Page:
Being a professional historian has taken me in unexpected directions and to even unlikelier places, culminating in this new path as a fiction author. The study of history allowed me to travel overseas to work in dusty archives reading documents from the era of the world wars, to meet people who lived through those years, and to develop broader and deeper understandings of myself and my own time. I’ve always tried to make history interesting, accessible, and relevant to the present. Over the years, I’ve come to believe that viewing the past, and ourselves, through various “perspectacles” is the best way to illuminate the myths and realities of the human condition. Oftentimes these reveal themselves as four universal elements that shape each of us and our histories: possibility, choice, consequences, and change.
 
These four elements have been vitally powerful in my own life, to both positive and negative effect. As a result, I have both succeeded and failed spectacularly in every area of my life.  My priority has been to learn from success and failure equally in order to build increasingly better versions of Me. At times, this is like trying to repair and upgrade a car while it’s in motion--difficult and unwieldy at best, frightening and dangerous at worst.  I do my best to keep my eyes on the road, not swerve into oncoming traffic, avoid rubbernecking, not run over myself, or drive into a ditch or over a cliff. That ongoing effort--the sum total of my own choices, their consequences, and the resulting changes--have brought me onto a new road—Krelle’s Inferno.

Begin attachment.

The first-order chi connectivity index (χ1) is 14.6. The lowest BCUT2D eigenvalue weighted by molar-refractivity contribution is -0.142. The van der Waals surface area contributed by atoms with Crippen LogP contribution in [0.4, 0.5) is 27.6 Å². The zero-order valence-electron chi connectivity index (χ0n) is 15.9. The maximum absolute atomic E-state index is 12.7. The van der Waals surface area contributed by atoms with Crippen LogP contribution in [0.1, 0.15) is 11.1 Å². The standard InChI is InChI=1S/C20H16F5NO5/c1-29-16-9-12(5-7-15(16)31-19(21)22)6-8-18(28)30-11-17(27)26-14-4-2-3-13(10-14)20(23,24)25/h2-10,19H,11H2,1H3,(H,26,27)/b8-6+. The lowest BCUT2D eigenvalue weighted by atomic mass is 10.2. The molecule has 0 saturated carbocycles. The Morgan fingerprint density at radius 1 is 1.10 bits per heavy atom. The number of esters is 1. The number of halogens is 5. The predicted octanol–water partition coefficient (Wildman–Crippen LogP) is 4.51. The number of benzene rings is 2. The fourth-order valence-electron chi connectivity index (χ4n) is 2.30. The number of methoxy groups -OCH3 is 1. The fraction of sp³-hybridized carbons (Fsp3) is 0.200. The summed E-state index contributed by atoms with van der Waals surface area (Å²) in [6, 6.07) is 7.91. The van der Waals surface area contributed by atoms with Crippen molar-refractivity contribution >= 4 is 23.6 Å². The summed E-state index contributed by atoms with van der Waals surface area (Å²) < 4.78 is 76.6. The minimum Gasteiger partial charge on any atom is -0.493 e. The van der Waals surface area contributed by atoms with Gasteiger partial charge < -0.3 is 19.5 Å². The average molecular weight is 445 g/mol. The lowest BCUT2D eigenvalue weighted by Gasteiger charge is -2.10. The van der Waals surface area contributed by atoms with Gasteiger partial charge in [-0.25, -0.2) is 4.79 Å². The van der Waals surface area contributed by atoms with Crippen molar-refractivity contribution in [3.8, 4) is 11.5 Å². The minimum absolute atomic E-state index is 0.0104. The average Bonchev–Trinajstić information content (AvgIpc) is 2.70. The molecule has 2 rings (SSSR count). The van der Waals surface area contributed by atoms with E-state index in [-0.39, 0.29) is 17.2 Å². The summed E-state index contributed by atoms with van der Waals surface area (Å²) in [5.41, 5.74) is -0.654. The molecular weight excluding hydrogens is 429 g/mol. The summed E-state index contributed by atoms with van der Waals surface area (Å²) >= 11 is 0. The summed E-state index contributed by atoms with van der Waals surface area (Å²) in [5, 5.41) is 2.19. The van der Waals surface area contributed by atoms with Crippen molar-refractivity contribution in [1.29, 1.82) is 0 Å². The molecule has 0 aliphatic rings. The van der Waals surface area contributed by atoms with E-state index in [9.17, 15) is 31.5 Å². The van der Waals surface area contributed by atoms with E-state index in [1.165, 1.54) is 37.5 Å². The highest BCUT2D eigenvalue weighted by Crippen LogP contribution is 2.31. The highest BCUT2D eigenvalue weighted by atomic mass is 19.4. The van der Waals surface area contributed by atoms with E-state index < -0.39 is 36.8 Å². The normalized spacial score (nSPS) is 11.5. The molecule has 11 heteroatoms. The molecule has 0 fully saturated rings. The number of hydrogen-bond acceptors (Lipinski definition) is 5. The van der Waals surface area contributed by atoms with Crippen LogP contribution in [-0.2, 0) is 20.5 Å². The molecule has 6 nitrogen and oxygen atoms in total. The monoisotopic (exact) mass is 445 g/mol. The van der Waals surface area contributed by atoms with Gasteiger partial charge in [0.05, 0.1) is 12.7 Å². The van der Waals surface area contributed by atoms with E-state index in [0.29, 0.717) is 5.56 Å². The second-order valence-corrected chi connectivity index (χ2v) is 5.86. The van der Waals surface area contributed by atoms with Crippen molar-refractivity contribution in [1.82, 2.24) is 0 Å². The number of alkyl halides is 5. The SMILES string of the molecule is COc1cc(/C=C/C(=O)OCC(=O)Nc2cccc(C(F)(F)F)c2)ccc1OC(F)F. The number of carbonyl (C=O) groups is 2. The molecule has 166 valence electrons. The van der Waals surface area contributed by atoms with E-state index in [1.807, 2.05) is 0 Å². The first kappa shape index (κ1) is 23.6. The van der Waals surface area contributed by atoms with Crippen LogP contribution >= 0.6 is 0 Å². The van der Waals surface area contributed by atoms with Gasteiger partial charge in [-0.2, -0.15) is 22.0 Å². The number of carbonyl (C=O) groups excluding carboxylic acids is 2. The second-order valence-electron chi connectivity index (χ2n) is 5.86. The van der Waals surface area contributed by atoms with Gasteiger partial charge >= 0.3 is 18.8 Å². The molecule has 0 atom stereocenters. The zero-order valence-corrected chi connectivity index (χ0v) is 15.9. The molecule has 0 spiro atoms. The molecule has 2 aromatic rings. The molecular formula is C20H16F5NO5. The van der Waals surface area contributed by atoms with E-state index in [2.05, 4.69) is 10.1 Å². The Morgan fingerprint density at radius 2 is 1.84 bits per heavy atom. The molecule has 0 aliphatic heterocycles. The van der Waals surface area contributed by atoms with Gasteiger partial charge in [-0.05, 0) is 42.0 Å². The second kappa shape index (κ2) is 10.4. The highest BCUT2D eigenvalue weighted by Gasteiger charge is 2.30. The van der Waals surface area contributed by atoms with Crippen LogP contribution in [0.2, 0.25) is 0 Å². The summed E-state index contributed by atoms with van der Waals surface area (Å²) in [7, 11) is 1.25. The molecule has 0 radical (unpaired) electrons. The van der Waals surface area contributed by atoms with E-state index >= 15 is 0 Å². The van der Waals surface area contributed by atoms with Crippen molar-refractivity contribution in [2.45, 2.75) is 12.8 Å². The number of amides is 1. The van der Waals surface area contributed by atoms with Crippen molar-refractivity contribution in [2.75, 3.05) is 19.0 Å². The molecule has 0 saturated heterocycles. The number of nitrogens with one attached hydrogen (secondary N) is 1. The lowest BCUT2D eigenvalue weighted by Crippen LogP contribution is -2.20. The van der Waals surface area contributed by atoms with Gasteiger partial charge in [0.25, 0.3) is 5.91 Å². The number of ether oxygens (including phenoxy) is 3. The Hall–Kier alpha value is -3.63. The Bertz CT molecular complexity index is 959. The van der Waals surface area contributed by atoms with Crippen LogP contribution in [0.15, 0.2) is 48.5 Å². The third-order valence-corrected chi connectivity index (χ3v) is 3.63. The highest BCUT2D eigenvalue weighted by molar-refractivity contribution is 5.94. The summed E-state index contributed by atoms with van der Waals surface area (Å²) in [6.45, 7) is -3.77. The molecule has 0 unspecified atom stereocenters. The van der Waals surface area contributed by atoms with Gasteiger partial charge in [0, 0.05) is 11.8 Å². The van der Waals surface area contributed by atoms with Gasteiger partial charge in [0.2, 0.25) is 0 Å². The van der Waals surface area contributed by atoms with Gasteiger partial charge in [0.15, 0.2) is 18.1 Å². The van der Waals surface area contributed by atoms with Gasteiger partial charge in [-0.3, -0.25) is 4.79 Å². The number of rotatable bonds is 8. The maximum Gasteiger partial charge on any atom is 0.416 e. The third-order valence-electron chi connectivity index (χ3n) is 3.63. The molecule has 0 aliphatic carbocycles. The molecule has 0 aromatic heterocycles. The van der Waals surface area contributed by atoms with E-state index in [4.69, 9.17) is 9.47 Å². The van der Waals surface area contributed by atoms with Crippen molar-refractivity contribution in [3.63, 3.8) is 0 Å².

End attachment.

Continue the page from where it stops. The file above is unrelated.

As the historian Peter N. Stearns so accurately put it, “The past causes the present, and so the future.” My work as a historian focused not only on the history of nations at war, but on the individuals who shaped--and were affected by--that history. My fiction writing seeks similar goals—to separate fact from fiction, connect consequence and choice, challenge notions of inevitability with possibility, and portray one’s ability to rise and recover from seemingly impossible situations. These are the foundations of good storytelling in history, in fiction, and in life. These are also the foundations of a life well lived and realized.
 
Krelle’s Inferno is not only about illuminating some global lessons of history through a fictional lens; it’s also about showing people that their lives, however local they feel, are part of our larger history. We all can recognize the choices in front of us, weigh their consequences, imagine the possibilities moving forward, and prepare to rise and recover as needed. We then can choose paths forward, whatever the consequences our pasts have given us. Krelle’s Inferno is a story about the interchange of individual lives in a larger world, and of how choices, consequences, possibilities, and change bind them together to make history.
 
I hope that Krelle’s story will help readers (re)examine their own (hi)stories. With its unique framework of differing perspectives and alternative historical timelines, my wish is for Krelle’s Inferno to inspire readers to better frame their past, navigate their present, choose their future, and appreciate them more deeply via a (hopefully) damned good story.

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